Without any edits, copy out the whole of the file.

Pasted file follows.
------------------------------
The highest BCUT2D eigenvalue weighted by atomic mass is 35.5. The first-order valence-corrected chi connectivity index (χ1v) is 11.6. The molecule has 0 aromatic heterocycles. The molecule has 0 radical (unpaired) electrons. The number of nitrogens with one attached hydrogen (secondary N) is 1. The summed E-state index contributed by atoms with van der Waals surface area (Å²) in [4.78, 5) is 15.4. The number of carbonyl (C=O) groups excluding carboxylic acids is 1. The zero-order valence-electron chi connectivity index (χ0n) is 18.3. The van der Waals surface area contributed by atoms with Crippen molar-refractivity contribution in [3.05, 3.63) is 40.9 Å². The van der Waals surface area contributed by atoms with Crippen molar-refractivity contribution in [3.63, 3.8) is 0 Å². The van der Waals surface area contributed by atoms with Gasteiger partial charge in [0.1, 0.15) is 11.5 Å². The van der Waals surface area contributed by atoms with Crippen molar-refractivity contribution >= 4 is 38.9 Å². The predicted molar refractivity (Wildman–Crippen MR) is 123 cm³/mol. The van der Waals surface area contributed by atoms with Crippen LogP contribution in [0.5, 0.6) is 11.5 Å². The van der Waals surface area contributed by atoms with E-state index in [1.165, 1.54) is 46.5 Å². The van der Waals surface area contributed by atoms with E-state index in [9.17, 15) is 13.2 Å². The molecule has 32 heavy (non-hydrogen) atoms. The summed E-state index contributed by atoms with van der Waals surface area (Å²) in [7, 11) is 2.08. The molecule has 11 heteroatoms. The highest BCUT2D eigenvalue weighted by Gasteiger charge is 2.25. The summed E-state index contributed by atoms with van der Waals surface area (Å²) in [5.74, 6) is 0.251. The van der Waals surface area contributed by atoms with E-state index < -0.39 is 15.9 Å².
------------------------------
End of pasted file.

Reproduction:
The highest BCUT2D eigenvalue weighted by atomic mass is 35.5. The first-order valence-corrected chi connectivity index (χ1v) is 11.6. The molecule has 0 aromatic heterocycles. The molecule has 0 radical (unpaired) electrons. The number of nitrogens with one attached hydrogen (secondary N) is 1. The summed E-state index contributed by atoms with van der Waals surface area (Å²) in [4.78, 5) is 15.4. The number of carbonyl (C=O) groups excluding carboxylic acids is 1. The zero-order valence-electron chi connectivity index (χ0n) is 18.3. The van der Waals surface area contributed by atoms with Crippen molar-refractivity contribution in [3.05, 3.63) is 40.9 Å². The van der Waals surface area contributed by atoms with Crippen molar-refractivity contribution in [3.63, 3.8) is 0 Å². The van der Waals surface area contributed by atoms with Gasteiger partial charge in [0.1, 0.15) is 11.5 Å². The van der Waals surface area contributed by atoms with Crippen molar-refractivity contribution >= 4 is 38.9 Å². The predicted molar refractivity (Wildman–Crippen MR) is 123 cm³/mol. The van der Waals surface area contributed by atoms with Crippen LogP contribution in [0.5, 0.6) is 11.5 Å². The van der Waals surface area contributed by atoms with E-state index in [1.165, 1.54) is 46.5 Å². The van der Waals surface area contributed by atoms with E-state index in [9.17, 15) is 13.2 Å². The molecule has 32 heavy (non-hydrogen) atoms. The summed E-state index contributed by atoms with van der Waals surface area (Å²) in [7, 11) is 2.08. The molecule has 11 heteroatoms. The highest BCUT2D eigenvalue weighted by Gasteiger charge is 2.25. The summed E-state index contributed by atoms with van der Waals surface area (Å²) in [5.74, 6) is 0.251. The van der Waals surface area contributed by atoms with E-state index < -0.39 is 15.9 Å².